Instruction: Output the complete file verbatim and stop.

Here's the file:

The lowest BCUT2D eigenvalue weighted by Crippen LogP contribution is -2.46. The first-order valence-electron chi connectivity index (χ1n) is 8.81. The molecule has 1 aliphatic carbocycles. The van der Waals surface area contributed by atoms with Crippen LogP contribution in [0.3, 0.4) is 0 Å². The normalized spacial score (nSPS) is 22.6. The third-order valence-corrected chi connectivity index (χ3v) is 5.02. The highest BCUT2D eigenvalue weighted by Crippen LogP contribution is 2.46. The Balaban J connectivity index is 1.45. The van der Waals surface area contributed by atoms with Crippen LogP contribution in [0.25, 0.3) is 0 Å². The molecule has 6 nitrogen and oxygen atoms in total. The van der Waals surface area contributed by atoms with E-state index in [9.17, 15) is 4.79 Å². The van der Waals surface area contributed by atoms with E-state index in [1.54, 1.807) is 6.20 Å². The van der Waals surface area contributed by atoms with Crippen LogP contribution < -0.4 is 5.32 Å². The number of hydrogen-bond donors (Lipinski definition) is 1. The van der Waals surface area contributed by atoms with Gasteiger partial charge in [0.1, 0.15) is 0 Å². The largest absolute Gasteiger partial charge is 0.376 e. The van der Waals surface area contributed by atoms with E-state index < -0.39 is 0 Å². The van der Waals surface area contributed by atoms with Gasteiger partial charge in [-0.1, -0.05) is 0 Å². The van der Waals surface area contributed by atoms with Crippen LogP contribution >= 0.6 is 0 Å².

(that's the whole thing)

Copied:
The lowest BCUT2D eigenvalue weighted by Crippen LogP contribution is -2.46. The first-order valence-electron chi connectivity index (χ1n) is 8.81. The molecule has 1 aliphatic carbocycles. The van der Waals surface area contributed by atoms with Crippen LogP contribution in [0.3, 0.4) is 0 Å². The normalized spacial score (nSPS) is 22.6. The third-order valence-corrected chi connectivity index (χ3v) is 5.02. The highest BCUT2D eigenvalue weighted by Crippen LogP contribution is 2.46. The Balaban J connectivity index is 1.45. The van der Waals surface area contributed by atoms with Crippen LogP contribution in [0.25, 0.3) is 0 Å². The molecule has 6 nitrogen and oxygen atoms in total. The van der Waals surface area contributed by atoms with E-state index in [9.17, 15) is 4.79 Å². The van der Waals surface area contributed by atoms with E-state index in [1.54, 1.807) is 6.20 Å². The van der Waals surface area contributed by atoms with Crippen LogP contribution < -0.4 is 5.32 Å². The number of hydrogen-bond donors (Lipinski definition) is 1. The van der Waals surface area contributed by atoms with Gasteiger partial charge in [0.1, 0.15) is 0 Å². The largest absolute Gasteiger partial charge is 0.376 e. The van der Waals surface area contributed by atoms with E-state index < -0.39 is 0 Å². The van der Waals surface area contributed by atoms with Gasteiger partial charge in [-0.1, -0.05) is 0 Å². The van der Waals surface area contributed by atoms with Crippen LogP contribution >= 0.6 is 0 Å².